I'll have to blog about some of the improvements inside the house soon, but one of the other improvements that took place this winter was a feeding barn improvement. The critters (3 goats and 2 sheep) have a sleeping barn and a feeding barn. They sleep in a barn that is attached to the back of the house. It's a suitable size and comfortable for them, but the building used to be what's called a "summer kitchen." This was a building used in the summer months for cooking tasks, which meant the rest of the house stayed cooler. Usually a summer kitchen was built over a stream, so that foods could be lowered through a hatch door into the stream to be kept cool. That means that a summer kitchen has a floor in it. The "floor" in my barn was therefore about 2 feet above ground level. Although the floor is long gone, there is no door at floor level now - the doors are accessed by steps as Caramel demonstrates below (the steps themselves were an improvement that I'll have to blog about once I get some pictures). Also, the sleeping barn has "people" sized doors and not barn doors.
The upshot of all this is that I can't get a large bale of hay into that barn.
There are a couple of other smaller barns, but the problem with the smaller barns was that a hay bale couldn't fit through the original doors on those either. Here's the smaller barn earlier this winter, prior to it being modified.
When I finally managed, after many months of searching, to find someone to help chunk some of the 8 foot hardwood logs in my yard, they were also able to widen the hay barn door. This means that I can now push a large bale of hay into the feeding barn, using the tractor, and the animals can still get around it. I know it seems like a small thing, and it only took about half an hour to cut the opening out, but it was really a big relief for me, and a tremendous help for feeding large bales. There are two advantages to this small hay-feeding barn. First, the animals seem to recognize that this is a feed area, not a sleep area, so they don't sleep and poop on this hay. Second, it reduces fire risk. Large bales of hay that get eaten slowly, and which get rained on, can begin to compost in the centre. This means that the middle of the bale can become really hot, and eventually start a fire. This nearly happened last year here, but fortunately the smoking bale was discovered and moved away from the barn (yes, the one connected to the house, and yes, that would have been very bad!) The bale is somewhat protected from the elements in this smaller feeding barn, but also, if it does catch on fire, it's relatively far away from the house and much less of a risk.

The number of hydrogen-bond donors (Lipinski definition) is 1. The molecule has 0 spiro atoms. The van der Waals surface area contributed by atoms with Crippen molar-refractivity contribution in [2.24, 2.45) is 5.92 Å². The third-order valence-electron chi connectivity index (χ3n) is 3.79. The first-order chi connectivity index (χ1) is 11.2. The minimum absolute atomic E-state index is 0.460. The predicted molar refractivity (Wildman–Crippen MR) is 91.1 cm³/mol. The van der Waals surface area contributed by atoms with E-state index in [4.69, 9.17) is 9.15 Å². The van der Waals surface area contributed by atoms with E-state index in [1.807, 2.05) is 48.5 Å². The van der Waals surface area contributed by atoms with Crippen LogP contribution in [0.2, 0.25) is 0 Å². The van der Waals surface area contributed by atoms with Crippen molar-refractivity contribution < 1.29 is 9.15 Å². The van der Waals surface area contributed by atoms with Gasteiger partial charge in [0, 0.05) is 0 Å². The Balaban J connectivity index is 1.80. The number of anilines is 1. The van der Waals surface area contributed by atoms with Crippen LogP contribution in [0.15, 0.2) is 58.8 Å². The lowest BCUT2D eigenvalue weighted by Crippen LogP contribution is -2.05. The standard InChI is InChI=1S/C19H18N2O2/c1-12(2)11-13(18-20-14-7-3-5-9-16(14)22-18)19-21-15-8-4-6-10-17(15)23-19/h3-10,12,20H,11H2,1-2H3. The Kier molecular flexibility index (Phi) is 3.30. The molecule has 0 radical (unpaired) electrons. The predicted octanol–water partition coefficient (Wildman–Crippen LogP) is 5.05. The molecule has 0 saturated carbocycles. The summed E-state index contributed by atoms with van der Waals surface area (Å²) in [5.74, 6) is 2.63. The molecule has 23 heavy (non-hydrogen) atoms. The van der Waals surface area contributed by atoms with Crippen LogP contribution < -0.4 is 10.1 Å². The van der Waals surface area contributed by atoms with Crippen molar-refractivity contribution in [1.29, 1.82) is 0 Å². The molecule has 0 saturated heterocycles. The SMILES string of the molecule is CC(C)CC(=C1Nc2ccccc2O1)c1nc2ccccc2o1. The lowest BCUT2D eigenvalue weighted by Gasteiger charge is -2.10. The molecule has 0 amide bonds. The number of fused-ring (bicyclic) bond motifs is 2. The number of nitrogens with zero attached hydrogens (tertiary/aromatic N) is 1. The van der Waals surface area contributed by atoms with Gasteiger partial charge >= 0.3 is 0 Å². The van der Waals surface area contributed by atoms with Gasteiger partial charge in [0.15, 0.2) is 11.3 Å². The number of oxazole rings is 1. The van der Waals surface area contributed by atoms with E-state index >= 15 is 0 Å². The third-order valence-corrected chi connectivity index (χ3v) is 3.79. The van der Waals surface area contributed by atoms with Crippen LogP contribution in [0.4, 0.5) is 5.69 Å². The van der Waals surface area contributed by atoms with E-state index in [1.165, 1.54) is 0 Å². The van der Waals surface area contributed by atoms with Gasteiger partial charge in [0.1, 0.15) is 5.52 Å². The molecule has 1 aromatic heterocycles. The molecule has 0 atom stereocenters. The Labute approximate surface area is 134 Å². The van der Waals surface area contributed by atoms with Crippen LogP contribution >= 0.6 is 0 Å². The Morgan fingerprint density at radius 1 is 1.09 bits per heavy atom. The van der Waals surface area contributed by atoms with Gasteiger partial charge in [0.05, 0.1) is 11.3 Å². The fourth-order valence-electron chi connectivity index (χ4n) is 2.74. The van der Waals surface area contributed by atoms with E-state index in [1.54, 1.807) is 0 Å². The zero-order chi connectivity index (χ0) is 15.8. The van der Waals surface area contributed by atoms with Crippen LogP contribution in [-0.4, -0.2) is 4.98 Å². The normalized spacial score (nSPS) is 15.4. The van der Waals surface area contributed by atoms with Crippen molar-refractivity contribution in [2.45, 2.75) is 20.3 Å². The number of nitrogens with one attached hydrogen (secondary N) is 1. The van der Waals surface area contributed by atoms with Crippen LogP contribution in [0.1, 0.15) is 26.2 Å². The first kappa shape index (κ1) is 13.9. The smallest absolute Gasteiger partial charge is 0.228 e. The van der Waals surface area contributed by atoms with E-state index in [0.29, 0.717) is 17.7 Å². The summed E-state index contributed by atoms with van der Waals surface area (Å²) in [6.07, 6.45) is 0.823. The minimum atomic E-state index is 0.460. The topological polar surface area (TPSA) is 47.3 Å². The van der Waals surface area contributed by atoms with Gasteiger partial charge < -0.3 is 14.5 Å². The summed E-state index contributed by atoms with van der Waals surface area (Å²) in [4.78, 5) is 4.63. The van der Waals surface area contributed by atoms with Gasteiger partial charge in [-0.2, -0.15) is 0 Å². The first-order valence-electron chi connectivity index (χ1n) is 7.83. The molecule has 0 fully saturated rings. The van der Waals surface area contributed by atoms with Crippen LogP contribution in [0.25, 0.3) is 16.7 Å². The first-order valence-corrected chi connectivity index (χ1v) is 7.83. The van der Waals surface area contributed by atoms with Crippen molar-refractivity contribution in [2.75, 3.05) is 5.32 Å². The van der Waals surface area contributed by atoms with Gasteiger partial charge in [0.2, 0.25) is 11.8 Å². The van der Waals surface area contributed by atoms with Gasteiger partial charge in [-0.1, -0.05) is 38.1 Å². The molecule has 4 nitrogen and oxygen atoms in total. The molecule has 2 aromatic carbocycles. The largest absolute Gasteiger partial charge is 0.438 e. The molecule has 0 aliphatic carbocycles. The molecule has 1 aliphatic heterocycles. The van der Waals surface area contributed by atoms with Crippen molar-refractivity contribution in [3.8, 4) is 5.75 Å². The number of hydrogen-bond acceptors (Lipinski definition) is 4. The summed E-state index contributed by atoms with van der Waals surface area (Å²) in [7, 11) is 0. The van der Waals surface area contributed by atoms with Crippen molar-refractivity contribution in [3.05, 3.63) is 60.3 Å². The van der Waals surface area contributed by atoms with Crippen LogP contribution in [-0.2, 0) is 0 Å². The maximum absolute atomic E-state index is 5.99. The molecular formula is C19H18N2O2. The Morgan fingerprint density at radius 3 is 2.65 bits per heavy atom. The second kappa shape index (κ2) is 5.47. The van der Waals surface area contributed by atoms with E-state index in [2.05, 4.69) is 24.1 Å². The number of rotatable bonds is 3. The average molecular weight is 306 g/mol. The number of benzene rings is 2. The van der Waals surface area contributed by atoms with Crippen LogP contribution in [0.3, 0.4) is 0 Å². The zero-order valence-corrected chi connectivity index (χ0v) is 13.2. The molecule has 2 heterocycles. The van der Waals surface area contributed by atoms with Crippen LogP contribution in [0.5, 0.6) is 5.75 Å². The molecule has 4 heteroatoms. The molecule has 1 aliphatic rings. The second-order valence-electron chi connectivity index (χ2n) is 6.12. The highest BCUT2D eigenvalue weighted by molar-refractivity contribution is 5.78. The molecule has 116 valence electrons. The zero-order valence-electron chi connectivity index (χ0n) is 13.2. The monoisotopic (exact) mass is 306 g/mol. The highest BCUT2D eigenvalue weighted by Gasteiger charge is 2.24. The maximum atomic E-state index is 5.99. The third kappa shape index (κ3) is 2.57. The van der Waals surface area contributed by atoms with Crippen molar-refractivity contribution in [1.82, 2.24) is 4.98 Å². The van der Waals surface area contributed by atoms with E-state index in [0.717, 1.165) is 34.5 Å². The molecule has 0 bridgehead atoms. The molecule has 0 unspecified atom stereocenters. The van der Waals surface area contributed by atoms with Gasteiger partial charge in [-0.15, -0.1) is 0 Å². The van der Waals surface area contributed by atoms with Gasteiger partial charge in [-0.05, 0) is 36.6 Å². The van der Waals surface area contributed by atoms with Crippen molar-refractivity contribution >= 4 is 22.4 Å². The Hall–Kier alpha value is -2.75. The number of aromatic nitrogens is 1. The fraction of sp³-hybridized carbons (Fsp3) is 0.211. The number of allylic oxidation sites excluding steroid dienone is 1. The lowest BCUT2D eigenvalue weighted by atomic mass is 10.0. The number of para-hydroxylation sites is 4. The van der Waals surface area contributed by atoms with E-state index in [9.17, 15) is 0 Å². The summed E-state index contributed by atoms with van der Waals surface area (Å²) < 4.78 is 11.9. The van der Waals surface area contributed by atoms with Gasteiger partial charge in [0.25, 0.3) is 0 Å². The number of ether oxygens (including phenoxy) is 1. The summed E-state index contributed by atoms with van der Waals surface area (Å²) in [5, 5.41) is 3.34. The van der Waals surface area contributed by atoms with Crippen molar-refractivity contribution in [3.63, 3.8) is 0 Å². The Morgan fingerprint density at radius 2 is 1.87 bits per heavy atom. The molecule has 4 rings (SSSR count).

Here was the barn after the modification and after the first large bale of hay was delivered.
Today, though, it was a tight fit! This was an especially large bale. I used the tractor bucket to squash it a bit on the top, and then I gently manoeuvred the bale into the barn. There's a small space for the critters to creep around on the right hand side. As they begin to eat this bale, I'll be able to push it in a bit further, but for now, it's staying where it is!
I'm extremely grateful to live in a region that is not suffering the hay shortages common to so many other areas, especially south of the border. This bale, which is primarily timothy hay mixed with alfalfa, and a little clover, was $30. It's taller than me when on its side as shown in the barn doorway, and I'm over 5'10" in my barn boots, so that's a big bale with a small price. I'm very lucky to have such reasonably priced hay that is Fezzik approved! (Edited to say that for those who are unfamiliar with the price of hay, this bale in many places would be over $150, which is why I am so very grateful.)